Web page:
beautiful beaches, ocean life, and why it's good to live in the information age
Several weeks ago, my friend Maile (she of the amazing Epiphanie camera bags for women), invited me, our friend Laura and our families to spend a weekend with her family at a beach house in Port Aransas, Texas.
Now I'm going to admit something to you that I'm not particularly proud of, but hey, it's who I am, whaddya gonna do: I am a complete and total beach snob. It comes, of course, from being from a Caribbean island; nonetheless, the truth is that my only experience with Texas beaches to this point was limited to Galveston, and even Galvestonians have to admit that their beach is not the best. In fact, every time I ever go to Galveston, I don't even bother to put on my swimsuit, because there's really no reason for me to go into that dark, silty water. The town? Absolutely, no question that Galveston is a great little town. But the beach? Yeah ... no.
Still, in a fit of uncharacteristic optimism, right before leaving for our trip late last week I packed my swimsuit, just in case Port Aransas surprised me. As you can see above, it totally did.
And as you can see below, our kids were enchanted from the word "go."
The kids ran to the water, and Marcus ran after them, to make sure they didn't get into any trouble. This, of course, left the rest of us adults alone to do more important things.
Like, you know, prepare the rum punches, and, of course, recline.
Photo by Laura Mayes.
The coast was teeming with life that day: from the shore we could see dolphins playing just beyond the breakers. Laura ventured out into the water with Marcus and the kids, and then she rather quickly ventured back in.
"We saw a couple of stingrays," she said nervously. "I think I'll stay under the umbrellas."
And so, she did, and we all sat there, watching the waves and Marcus playing with the kids, and generally having a great time.
After about 30 minutes, we saw Marcus and the group slowly making their way back to shore. The kids promptly plopped down to start digging in the sand, except for Emily, who ran ahead of everyone to announce to those of us under the umbrellas:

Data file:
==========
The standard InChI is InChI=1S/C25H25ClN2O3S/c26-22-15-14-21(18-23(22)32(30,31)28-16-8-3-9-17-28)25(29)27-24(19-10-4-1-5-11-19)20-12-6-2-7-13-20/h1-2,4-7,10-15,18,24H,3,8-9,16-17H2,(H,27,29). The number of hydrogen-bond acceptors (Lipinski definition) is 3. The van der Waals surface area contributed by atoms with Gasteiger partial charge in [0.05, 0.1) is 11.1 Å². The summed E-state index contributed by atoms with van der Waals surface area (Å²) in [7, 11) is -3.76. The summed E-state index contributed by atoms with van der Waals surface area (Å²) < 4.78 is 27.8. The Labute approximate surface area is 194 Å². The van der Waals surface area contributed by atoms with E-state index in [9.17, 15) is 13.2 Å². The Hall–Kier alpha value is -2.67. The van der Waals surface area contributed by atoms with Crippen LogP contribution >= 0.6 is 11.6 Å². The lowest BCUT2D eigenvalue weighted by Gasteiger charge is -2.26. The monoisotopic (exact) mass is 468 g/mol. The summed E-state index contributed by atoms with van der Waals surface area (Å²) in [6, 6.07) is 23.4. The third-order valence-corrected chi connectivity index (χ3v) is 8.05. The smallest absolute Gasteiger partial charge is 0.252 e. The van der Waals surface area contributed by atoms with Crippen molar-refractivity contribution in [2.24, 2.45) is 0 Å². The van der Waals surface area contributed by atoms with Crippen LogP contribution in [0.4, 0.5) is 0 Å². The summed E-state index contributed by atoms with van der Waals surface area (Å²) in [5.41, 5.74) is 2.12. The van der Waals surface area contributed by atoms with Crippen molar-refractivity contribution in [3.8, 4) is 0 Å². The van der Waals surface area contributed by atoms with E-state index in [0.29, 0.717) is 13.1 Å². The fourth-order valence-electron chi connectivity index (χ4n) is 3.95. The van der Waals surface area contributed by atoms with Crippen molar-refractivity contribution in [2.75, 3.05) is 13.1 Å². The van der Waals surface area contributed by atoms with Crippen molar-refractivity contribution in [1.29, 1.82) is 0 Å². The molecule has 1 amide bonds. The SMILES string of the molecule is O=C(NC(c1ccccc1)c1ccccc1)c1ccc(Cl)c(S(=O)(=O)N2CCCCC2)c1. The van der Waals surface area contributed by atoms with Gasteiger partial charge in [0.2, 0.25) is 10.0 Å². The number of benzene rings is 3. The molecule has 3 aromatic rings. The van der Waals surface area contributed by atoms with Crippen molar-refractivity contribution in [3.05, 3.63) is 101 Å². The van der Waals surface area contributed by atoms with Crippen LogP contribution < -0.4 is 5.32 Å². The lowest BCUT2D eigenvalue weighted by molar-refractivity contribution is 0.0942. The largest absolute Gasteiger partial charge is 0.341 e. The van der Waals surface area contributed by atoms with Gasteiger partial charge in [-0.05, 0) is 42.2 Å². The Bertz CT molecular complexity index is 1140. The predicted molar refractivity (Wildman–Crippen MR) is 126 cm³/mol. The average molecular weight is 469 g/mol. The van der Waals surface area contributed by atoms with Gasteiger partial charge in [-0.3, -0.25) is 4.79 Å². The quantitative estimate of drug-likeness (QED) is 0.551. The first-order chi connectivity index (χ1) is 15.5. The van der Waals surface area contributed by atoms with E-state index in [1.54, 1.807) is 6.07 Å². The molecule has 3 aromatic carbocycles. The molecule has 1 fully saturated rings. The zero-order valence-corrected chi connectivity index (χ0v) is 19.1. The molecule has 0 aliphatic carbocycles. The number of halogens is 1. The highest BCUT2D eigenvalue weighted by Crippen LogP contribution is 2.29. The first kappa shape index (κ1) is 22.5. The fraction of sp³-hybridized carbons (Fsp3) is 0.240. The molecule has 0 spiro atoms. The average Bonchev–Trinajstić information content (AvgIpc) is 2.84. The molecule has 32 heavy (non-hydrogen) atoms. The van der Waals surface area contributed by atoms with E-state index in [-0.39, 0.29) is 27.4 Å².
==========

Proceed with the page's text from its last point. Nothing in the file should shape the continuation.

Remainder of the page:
"Uncle Marcus got bitten by a fish!"
Marcus came walking up, not looking too concerned, and I asked, "Did you get bitten?"
"Yeah, a little bit," he said, and I looked down at his foot, to find his toes covered in blood. I quickly counted. They were all there.
"Dude, what happened?!" I said, alarmed.
"I think I stepped on a stingray," he said, surprisingly calm. "It stings a bit, and I can start to feel the pain radiating up to my thigh."
And this, my friends, is why it's good to live in the Information Age: iPhones flew out of nowhere, as we all quickly googled can you die from a stingray sting, how do you treat it and oh my heavens isn't this how steve irwin died. We learned that yes, indeed, it was the cause of Steve Irwin's death (though it was because the stingray's barb caught him directly in the heart), but that stingray stings are rarely fatal. We also quickly ruled out peeing on the wound (that's for jellyfish stings, it turns out, much to the boys' dismay), and finally discovered that near-boiling water on a stingray sting is the best treatment, to help neutralize the venom.
"Marcus, I think we should go up to the house and boil some water," I said.
"Don't be daft," he responded. "I'm fine. It's really not getting any worse."
He really seemed okay, so we punished him by making him sit and dig sandcastles with the kids, while the rest of the adults watched him like a hawk for any untoward behaviours -- like, you know, anaphylactic shock, or unexpected barking.
Luckily, within an hour or two, the pain subsided completely -- we suspect the stingray must have been a baby. Nonetheless and needless to say, for the rest of the trip we were pretty fanatical about keeping the kids really close to the shore. They didn't seem too upset -- after all, there were gulls to feed.
Stingray excitement notwithstanding, this weekend was truly an excellent getaway. We ate well, we drank well, and we played well. Our kids loved each other and loved the beach, and the adults loved spending time together without any schedules, agendas, meetings or conference sessions to attend. It was a glorious time, and more than once I found myself marveling at how happy my life was, and how much I loved my friends and family.
And soon, school starts for the kids. What a wonderful way to end the summer.
Images: Photographed with my Nikon D300, 17-50mm Tamron lens.